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Whether higher rates are good or bad for a particular bank depends on a balancing act. Image source: iStock/Thinkstock.

Much of the current excitement surrounding bank stocks stems from investors' belief that interest rates will continue to rise, sending bank profits higher as well. There's truth to this, writes longtime bank analyst Dick Bove in a recent research note, but there's more to the story than just this.

Looking back to the 1970s

In a report published Monday, Bove looked to the 1970s to get a sense for what's going on in the bank industry today. He did so because the 1970s were known for rapidly rising interest rates. By looking at what happened to bank stocks then, in turn, we can get a sense for what to expect now.

Bank profits did in fact go up during that decade. Earnings per share among money center banks -- those like JPMorgan Chase (NYSE:JPM), Bank of America (NYSE:BAC), and Citigroup (NYSE:C) -- nearly tripled from 1971 to 1981, Bove notes.

This makes sense when you consider that banks sell loans, the prices of which are dictated by interest rates. Higher rates mean higher loan prices. And higher loan prices mean higher interest income for banks.

The 1970s paradox

Given that interest rates soared throughout the 1970s -- short-term rates got as a high as 18% -- you'd think that the 1970s must have been a great decade for bank stocks. After all, higher profits should translate into higher valuation multiples for bank stocks.

Effective Federal Funds Rate Chart

Effective Federal Funds Rate data by YCharts.

But this isn't what happened. In fact, the multiples on bank stocks went in the other direction. The average price to earnings multiple for banks like JPMorgan Chase, Bank of America, and Citigroup went from more than 13.0 in 1972 down to less than 5.0 eight years later.

What caused this paradoxical result? In short, because higher interest rates weigh on the price of fixed-income securities (which are a main component of any bank's asset portfolio). Bove says that higher interest rates are only good for banks so long as the benefit to profits outweighs the detriment to book value.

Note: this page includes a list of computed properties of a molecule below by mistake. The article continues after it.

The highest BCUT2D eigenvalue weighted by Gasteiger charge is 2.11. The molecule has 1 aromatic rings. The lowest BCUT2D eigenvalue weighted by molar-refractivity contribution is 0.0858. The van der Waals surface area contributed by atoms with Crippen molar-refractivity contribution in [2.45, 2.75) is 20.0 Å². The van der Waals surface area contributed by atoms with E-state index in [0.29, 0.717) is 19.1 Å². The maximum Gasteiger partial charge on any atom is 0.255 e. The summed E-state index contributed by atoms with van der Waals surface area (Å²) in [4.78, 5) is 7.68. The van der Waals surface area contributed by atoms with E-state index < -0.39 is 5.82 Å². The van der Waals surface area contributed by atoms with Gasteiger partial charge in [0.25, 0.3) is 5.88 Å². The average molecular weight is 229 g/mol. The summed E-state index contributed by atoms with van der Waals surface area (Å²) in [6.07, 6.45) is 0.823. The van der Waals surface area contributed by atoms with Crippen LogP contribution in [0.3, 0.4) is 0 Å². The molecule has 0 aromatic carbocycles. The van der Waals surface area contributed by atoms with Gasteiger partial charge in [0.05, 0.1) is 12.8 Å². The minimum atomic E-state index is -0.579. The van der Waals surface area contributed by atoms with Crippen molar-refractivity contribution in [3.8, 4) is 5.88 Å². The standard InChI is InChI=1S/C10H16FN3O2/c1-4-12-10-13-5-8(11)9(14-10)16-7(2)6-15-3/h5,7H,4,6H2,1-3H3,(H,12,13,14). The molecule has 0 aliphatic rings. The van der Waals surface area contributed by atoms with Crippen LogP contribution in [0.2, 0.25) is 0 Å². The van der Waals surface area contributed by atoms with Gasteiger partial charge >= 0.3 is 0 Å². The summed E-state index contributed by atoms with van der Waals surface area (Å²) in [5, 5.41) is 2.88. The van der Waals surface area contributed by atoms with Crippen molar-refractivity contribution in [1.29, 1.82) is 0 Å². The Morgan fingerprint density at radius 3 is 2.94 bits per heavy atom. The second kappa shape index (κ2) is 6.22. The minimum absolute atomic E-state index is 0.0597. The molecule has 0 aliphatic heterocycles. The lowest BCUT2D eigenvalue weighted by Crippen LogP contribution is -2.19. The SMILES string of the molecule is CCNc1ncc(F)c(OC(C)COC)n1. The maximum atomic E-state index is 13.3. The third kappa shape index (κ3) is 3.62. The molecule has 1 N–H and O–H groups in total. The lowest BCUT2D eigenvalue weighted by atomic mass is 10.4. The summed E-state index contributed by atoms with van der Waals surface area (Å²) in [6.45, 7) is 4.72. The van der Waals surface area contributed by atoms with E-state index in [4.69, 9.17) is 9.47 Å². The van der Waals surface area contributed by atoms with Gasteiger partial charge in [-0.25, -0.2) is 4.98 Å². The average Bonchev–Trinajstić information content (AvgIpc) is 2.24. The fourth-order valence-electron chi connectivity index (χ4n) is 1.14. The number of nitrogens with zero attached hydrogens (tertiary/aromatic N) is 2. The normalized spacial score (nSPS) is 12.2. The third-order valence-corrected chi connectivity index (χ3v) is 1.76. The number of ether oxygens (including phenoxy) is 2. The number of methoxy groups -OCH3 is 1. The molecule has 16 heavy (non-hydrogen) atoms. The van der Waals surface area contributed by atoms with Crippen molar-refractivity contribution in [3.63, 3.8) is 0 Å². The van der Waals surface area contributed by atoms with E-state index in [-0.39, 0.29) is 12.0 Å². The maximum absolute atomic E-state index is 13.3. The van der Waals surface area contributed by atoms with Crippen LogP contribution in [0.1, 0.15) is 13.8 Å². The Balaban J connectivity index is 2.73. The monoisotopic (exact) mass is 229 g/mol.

According to Bove,

What is driving the stock performance in the 1970s was not earnings but a number which one cannot show here since it was never published -- i.e., real book values. As interest rates rose the value of bank assets fell in real terms. This decline in real book values was not being replenished by earnings growth.

Today vs. the 1970s

Bove is absolutely right to point out that "interest rate changes are often not what is thought in valuing bank stocks." However, there are a couple of things that are worth pointing out.

The first is that the 1970s and today, while similar because they were both periods of rising interest rates, are also very different. The 1970s was a particularly tumultuous decade for banks, and things got worse in the 1980s, as the savings and loan crisis gained momentum.

The problem at the time wasn't just that interest rates were volatile. The more important issue was that they rose incredibly rapidly, as the Federal Reserve sought to combat a wave of double-digit inflation ignited by soaring energy prices thanks to two OPEC-led oil embargos that decade. This isn't as big of a problem today as there's little reason right now to be worried about a rapid rise in rates since we're still in the shadow of the financial crisis.

Moreover, banks in the 1970s managed interest rate risk differently than they do today. After predecessor banks to JPMorgan Chase, Bank of America, and Citigroup nearly failed because their cost of money (short-term rates) rose beyond what they earned on their fixed-rate loan portfolios (long-term rates), they began underwriting variable-rate loans.

This is the model today -- indeed, one could go so far as to say that modern interest rate risk management was invented in the 1970s. The net result is that higher rates should translate into higher profits at a quicker rate today than they did four decades ago, and the downside shouldn't be as bad either.

This is why Bank of America is so asset sensitive and will earn $5.3 billion more in additional net interest income once rates reach merely a percent higher than they were at the end of September. JPMorgan Chase isn't far behind at just under $3 billion, while Citigroup is closer to $2 billion.

In sum, while Bove is right that higher rates will yield more income for banks, he's also right that they will weigh on book value. This is why the pace of rate hikes is so important. "Multiple increases in short periods are not positive for these stocks," says Bove. "Moderate increases over long periods are positive."

John Maxfield owns shares of Bank of America. The Motley Fool has no position in any of the stocks mentioned. The Motley Fool has a disclosure policy.